Korean bellflower works best as a multifaceted ground cover, and ‘Elizabeth’ is an especially attractive option that shines in shade. With tiers of flowers in a gradient of pinks reaching up to 2 feet, its glossy foliage prebloom is a bonus. This beauty readily flowers from late spring straight through summer. Bellflowers can be rowdy, and rather than plant ‘Elizabeth’ where it could crowd others, use it around trees and shrubs where it will be kept in check. Deer-resistant Korean bellflower most appreciates shade in the warmest reaches of its growing range.


‘Blue Cloud’ calamint is a floriferous understory plant

Blue Cloud calamint
Photo: Mark Bolton/

Name: Calamintha nepeta subsp. nepeta ‘Blue Cloud’
Zones: 5–8
Size: 12 to 18 inches tall and 12 to 24 inches wide
Conditions: Full sun to partial shade; medium to dry, well-drained soil

This plucky little ground cover starts its show with galaxies of lavender-blue flowers in midsummer that continue through fall. Though it comes with minty foliage and may seed a bit if it’s happy, calamint doesn’t run like other mints. It is a deer- and drought-resistant ground hugger that underplants well with bigger, bolder perennials. ‘Blue Cloud’ calamint may benefit from shearing to clean it up a bit in late summer.


‘Monarch’s Velvet’ potentilla is better behaved than its shrubby cousins

Monarch’s Velvet potentilla

Name: Potentilla thurberi ‘Monarch’s Velvet’
Zones: 5–9
Size: 1 to 2 feet tall and wide
Conditions: Full sun to partial shade; well-drained soil

‘Monarch’s Velvet’ potentilla features flowers in spring through fall of the clearest cherry red, each with a black eye. Unlike its woody relatives, you’ll find this species of potentilla growing near waterways and in cool, upland forests of the Southwest. Like those distant relatives, however, it’s relatively drought-resistant once it’s settled in and is rarely on the menu for deer. Afternoon shade is best in hot zones and sites.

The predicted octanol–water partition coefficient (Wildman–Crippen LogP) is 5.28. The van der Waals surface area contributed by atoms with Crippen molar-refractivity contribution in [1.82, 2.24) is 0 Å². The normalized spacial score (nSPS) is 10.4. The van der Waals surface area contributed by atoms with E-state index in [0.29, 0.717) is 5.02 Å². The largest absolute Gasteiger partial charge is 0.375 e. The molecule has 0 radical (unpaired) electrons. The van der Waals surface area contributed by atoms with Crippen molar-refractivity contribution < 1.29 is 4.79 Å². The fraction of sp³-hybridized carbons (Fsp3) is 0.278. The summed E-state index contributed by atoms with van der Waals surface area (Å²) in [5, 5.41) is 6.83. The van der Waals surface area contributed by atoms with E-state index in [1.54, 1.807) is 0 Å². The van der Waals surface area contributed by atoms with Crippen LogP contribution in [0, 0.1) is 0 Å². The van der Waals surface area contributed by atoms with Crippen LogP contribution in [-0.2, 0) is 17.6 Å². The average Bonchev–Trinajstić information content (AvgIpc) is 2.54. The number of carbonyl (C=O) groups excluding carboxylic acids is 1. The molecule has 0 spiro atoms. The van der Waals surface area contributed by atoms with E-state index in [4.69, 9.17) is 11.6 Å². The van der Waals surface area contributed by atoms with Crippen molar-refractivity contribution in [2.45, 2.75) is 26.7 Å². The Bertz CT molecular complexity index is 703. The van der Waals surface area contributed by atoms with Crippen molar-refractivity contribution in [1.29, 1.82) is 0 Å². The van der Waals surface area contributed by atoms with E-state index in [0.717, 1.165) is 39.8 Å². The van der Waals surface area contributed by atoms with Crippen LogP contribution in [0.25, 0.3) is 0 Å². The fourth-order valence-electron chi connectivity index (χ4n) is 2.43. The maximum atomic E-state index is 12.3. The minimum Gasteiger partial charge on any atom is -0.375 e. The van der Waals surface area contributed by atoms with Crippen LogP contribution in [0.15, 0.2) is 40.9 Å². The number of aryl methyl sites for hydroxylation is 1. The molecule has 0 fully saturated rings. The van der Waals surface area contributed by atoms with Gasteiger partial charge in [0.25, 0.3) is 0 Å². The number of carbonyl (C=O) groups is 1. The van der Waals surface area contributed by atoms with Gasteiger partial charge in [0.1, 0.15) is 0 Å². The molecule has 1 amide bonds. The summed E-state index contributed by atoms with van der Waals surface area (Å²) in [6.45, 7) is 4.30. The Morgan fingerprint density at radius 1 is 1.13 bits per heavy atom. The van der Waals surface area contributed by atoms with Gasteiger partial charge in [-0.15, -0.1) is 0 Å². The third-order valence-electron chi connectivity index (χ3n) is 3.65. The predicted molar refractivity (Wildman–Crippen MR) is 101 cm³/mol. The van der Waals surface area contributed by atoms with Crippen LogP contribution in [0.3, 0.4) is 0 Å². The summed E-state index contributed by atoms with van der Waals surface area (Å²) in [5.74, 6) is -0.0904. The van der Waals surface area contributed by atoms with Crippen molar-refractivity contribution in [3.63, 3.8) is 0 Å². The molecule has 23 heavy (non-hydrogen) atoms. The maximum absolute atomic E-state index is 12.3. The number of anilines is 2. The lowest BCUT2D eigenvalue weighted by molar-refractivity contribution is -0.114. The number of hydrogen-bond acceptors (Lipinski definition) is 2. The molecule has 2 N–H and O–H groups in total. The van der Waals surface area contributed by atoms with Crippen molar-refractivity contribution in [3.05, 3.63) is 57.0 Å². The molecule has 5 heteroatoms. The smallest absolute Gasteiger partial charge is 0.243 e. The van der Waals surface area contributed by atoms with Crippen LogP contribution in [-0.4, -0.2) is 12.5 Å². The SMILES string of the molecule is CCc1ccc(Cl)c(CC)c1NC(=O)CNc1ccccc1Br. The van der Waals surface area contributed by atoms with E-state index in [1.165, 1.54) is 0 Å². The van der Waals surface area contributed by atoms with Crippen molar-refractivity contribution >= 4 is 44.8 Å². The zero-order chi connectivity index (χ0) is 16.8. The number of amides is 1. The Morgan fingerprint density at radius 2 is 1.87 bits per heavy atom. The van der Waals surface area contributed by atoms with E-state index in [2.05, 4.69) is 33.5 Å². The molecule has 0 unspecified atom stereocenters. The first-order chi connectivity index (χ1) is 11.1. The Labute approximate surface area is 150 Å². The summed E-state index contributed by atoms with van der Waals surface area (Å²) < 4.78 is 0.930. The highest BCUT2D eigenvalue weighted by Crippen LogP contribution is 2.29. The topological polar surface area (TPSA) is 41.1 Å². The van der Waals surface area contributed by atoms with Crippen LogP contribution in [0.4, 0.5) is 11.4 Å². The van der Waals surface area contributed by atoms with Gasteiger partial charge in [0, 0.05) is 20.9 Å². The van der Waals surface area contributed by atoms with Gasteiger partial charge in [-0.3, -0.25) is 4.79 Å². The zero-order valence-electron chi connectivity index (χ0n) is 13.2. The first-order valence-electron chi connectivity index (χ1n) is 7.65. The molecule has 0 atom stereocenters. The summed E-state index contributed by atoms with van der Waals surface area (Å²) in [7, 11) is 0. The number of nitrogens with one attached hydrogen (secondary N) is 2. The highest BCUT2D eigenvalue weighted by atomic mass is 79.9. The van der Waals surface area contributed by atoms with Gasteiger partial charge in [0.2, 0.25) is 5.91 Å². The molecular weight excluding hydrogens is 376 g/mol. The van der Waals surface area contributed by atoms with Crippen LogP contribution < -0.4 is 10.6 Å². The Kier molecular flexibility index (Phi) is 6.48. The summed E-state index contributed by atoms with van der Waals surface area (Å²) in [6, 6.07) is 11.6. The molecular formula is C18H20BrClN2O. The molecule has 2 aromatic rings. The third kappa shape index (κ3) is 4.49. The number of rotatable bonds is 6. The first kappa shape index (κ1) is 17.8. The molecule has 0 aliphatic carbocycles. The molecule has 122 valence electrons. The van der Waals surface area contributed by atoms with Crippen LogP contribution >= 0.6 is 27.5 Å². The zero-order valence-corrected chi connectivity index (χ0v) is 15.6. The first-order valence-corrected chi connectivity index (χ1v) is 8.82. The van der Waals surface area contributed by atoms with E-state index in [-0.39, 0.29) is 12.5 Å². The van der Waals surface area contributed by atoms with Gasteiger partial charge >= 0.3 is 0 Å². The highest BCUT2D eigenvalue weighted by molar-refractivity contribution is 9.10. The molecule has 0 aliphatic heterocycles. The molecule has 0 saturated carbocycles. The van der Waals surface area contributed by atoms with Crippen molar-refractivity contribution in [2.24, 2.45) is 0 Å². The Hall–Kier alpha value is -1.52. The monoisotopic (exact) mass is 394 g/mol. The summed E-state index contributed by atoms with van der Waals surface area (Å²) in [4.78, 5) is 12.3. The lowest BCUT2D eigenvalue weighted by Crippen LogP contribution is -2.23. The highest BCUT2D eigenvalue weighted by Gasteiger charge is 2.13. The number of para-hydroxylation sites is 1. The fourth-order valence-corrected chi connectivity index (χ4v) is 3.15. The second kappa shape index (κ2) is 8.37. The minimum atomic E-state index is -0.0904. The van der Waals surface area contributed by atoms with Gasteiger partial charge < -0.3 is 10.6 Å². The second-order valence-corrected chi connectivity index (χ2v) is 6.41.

‘Little Henry’ sweet coneflower is a compact version of a popular favorite

Little Henry sweet coneflower
Photo: Michelle Gervais

Name: Rudbeckia subtomentosa ‘Little Henry’
Zones: 4–9
Size: 3 to 4 feet tall and 2 to 3 feet wide
Conditions: Full sun to partial shade; moist, well-drained soil

Native to central North America, sweet coneflower is a plucky spin on the typical “Susan.” ‘Little Henry’ is a snug version of the tall cultivar ‘Henry Eilers’, but with its best attribute still: yellow daisies with tubular petals. Like other black-eyed Susans, it’s a must for gardeners in deer country in search of bright, late-season color. Unlike its cousins, though, it dislikes droughty soil.


‘Shoal Creek’ chaste tree takes drought in stride

Shoal Creek chaste tree

Name: Vitex agnus-castus ‘Shoal Creek’
Zones: 6–9
Size: 4 to 15 feet tall and 4 to 12 feet wide
Conditions: Full sun; medium to dry, well-drained soil

Lilac flowers and fragrant foliage belie chaste tree’s toughness, and ‘Shoal Creek’ is an especially tough customer. In warmer zones, it can be grown as a small tree, and it produces early and late flushes of lilac-blue blooms. North of Zone 7, cut it to the ground each winter, and watch it rebound to bloom during summer’s dog days. Drought- and deer-resistant chaste tree makes a great addition to the back of even the most sunbaked border.